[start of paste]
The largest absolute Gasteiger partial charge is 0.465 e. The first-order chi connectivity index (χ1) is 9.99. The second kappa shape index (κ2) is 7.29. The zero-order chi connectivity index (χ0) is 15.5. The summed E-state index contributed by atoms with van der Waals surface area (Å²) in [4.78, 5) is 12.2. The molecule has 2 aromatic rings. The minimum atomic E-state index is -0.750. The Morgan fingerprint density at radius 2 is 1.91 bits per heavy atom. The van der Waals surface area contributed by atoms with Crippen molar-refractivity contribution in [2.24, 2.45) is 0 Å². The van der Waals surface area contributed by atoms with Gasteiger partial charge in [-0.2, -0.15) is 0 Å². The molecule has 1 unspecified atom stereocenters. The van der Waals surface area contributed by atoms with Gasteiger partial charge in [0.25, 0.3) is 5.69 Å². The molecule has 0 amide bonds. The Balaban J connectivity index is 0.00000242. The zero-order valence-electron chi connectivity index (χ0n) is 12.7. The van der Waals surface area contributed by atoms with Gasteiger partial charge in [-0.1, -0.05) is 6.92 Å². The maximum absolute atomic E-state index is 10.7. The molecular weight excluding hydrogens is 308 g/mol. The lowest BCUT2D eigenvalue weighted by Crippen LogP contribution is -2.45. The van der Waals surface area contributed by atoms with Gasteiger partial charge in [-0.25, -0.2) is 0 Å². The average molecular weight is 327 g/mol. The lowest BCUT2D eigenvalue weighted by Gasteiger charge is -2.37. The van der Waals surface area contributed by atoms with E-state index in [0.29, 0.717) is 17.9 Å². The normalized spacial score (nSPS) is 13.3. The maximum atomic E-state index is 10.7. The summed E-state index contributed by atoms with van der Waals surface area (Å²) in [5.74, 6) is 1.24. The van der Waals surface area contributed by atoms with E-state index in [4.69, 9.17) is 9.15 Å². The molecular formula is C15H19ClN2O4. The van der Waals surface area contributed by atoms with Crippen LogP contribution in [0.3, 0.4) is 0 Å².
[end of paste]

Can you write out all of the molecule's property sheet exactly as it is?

The largest absolute Gasteiger partial charge is 0.465 e. The first-order chi connectivity index (χ1) is 9.99. The second kappa shape index (κ2) is 7.29. The zero-order chi connectivity index (χ0) is 15.5. The summed E-state index contributed by atoms with van der Waals surface area (Å²) in [4.78, 5) is 12.2. The molecule has 2 aromatic rings. The minimum atomic E-state index is -0.750. The Morgan fingerprint density at radius 2 is 1.91 bits per heavy atom. The van der Waals surface area contributed by atoms with Crippen molar-refractivity contribution in [2.24, 2.45) is 0 Å². The van der Waals surface area contributed by atoms with Gasteiger partial charge in [-0.2, -0.15) is 0 Å². The molecule has 1 unspecified atom stereocenters. The van der Waals surface area contributed by atoms with Gasteiger partial charge in [0.25, 0.3) is 5.69 Å². The molecule has 0 amide bonds. The Balaban J connectivity index is 0.00000242. The zero-order valence-electron chi connectivity index (χ0n) is 12.7. The van der Waals surface area contributed by atoms with Gasteiger partial charge in [-0.1, -0.05) is 6.92 Å². The maximum absolute atomic E-state index is 10.7. The molecular weight excluding hydrogens is 308 g/mol. The lowest BCUT2D eigenvalue weighted by Crippen LogP contribution is -2.45. The van der Waals surface area contributed by atoms with Gasteiger partial charge in [-0.25, -0.2) is 0 Å². The average molecular weight is 327 g/mol. The lowest BCUT2D eigenvalue weighted by Gasteiger charge is -2.37. The van der Waals surface area contributed by atoms with E-state index in [0.29, 0.717) is 17.9 Å². The normalized spacial score (nSPS) is 13.3. The maximum atomic E-state index is 10.7. The summed E-state index contributed by atoms with van der Waals surface area (Å²) in [5.74, 6) is 1.24. The van der Waals surface area contributed by atoms with E-state index in [4.69, 9.17) is 9.15 Å². The molecular formula is C15H19ClN2O4. The van der Waals surface area contributed by atoms with Crippen LogP contribution in [0.3, 0.4) is 0 Å².